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March 16, 2008
Team Health Reports
It probably surprises some people to know that the A's payroll had $23 million dollars to lose. The problem is, they didn't, not really; the A's have to keep their talent on the field to have a chance to win, and when they don't, things go bad in a hurry. While things have changed on the field for the A's over the last three seasons-switching managers, and the seemingly standard significant player turnover-it's not as significant as it was when the team lost its big three in the rotation plus Jason Giambi, Miguel Tejada, and others. Perhaps more clearly than any other significant factor, injuries have been the best indicator of the A's success-or the lack of it.
The Three-Year Rank is also probably a huge surprise to many, given the high-profile injuries the club has endured, but the days lost trend is strongly negative: 463, 652, 1152. It's a classic 'death spiral,' as injuries lead to injury due to overwork and an inability to keep up with the demands placed on a medical staff by a over-full training room. In a change after last season's setbacks, long-time trainer Larry Davis was nudged aside, replaced by his assistant Steve Sayles. While keeping it "in the family," the changes are expected to have a significant impact. If nothing else, Sayles is more aggressive and has made his case for change. The San Francisco Chronicle noted some of the more esoteric equipment that Sayles had convinced the A's to bring in, but cold lasers and pulley systems are just tools. The real change comes from the use of those tools and a renewed focus on the need to stay healthy. The A's made noise by spending money and even then, they only spent in the "low six figures." If I'm correct that A's wins track A's health, then the team has made a big pickup for about the cost of a decent pre-arbitration player. Both scouts and statheads agree that it might be the best acquisition the A's made this offseason.
C Kurt Suzuki : As a youngish catcher without a significant injury history, Suzuki is only risky in the sense that young catchers are all risky. The biggest worry is that he wears down in the second half, but even that concern is minor. Yellow here is actually a positive.
2B Mark Ellis : In this infield, he's almost Cal Ripken. He's far enough out from the shoulder injury to discount in almost completely.
3B Eric Chavez : One of the reasons I kept the worst-performing teams for the end is to get a longer look at some of their persistent issues in spring training. After multiple off-season surgeries, there's still very little to go on but hope with Chavez. It's just a hunch, but I think he has one, maybe two more great seasons in him. I just don't know if he'll be healthy enough this season for this to be one of them.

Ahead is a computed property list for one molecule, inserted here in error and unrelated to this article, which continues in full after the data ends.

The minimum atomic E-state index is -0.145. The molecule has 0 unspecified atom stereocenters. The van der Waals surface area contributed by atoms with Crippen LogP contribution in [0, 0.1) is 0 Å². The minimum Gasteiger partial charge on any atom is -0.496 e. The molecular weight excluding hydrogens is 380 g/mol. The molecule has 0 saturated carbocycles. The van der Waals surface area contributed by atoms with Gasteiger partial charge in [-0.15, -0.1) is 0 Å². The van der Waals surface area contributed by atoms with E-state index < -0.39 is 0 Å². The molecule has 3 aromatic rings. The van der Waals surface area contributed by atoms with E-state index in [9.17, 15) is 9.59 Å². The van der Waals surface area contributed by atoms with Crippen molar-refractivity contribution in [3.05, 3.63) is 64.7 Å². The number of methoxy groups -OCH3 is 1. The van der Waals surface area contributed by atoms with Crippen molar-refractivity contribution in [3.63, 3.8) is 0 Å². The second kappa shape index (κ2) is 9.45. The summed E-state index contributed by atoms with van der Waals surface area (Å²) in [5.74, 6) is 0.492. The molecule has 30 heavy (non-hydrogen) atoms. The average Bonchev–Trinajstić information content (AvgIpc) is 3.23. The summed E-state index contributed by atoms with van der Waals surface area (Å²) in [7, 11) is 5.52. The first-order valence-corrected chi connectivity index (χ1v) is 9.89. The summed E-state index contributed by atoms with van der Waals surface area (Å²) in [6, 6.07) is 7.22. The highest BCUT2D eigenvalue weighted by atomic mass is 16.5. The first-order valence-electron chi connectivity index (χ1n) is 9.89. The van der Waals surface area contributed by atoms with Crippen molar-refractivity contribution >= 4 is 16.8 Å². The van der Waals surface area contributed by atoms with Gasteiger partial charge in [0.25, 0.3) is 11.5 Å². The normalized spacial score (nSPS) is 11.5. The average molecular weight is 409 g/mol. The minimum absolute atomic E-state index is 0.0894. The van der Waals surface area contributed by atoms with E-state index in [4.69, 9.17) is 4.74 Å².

SS Bobby Crosby : Crosby's chronic back problems will likely either move him off of short or sap his power, and maybe both. It's harder to have a Moises Alou kind of career in the infield, but I'm not sure why. Pairing him up with a solid defender in a bat/glove platoon isn't the worst idea to get what he can do out of him while avoiding what he can't, which is stay healthy.
LF Travis Buck
CF Chris Denorfia : He's coming back from Tommy John surgery, but it's not as much of a negative as this red would seem to indicate. It's the rest of the small injuries he's had over time combined the idea that he'll get 120-plus games in center that push his grade into the big-risk red zone.
RF Ryan Sweeney
DH Jack Cust
SP Rich Harden : See today's Big Question.
SP Joe Blanton
SP Chad Gaudin : Gaudin is coming back from surgery to repair his labrum-the labrum in his hip, that is. I'd say it was unusual, except for the fact that he's one of two pitchers in this rotation coming back from a hip issue. Gaudin is behind everyone and should end up functioning as a fifth starter, slotting in once he's needed. That gives him enough time to get ready, but don't be surprised if he has some problems along the way.
SP Justin Duchscherer : Beyond the role change and its inherent innings increase, the Duke is also coming off of hip surgery. If the theory that working on a regular schedule will help him holds true, this should work out. If not, there's always room for him back in the pen.
SP Dana Eveland : Eveland has always been a bit bigger than people would like for a pitcher, but as of yet it's never really affected him. He had a finger injury very similar to the one suffered by Joel Zumaya, but hasn't shown any issues since recovering from surgery.
CL Huston Street : You can't ignore that he had an elbow problem last year, even knowing that he came back from the nerve problem and pitched at his normal level. At least it's not a structural issue, or this grade would be well in the red.
RL Alan Embree
Lineups courtesy SportsBlogs Nation.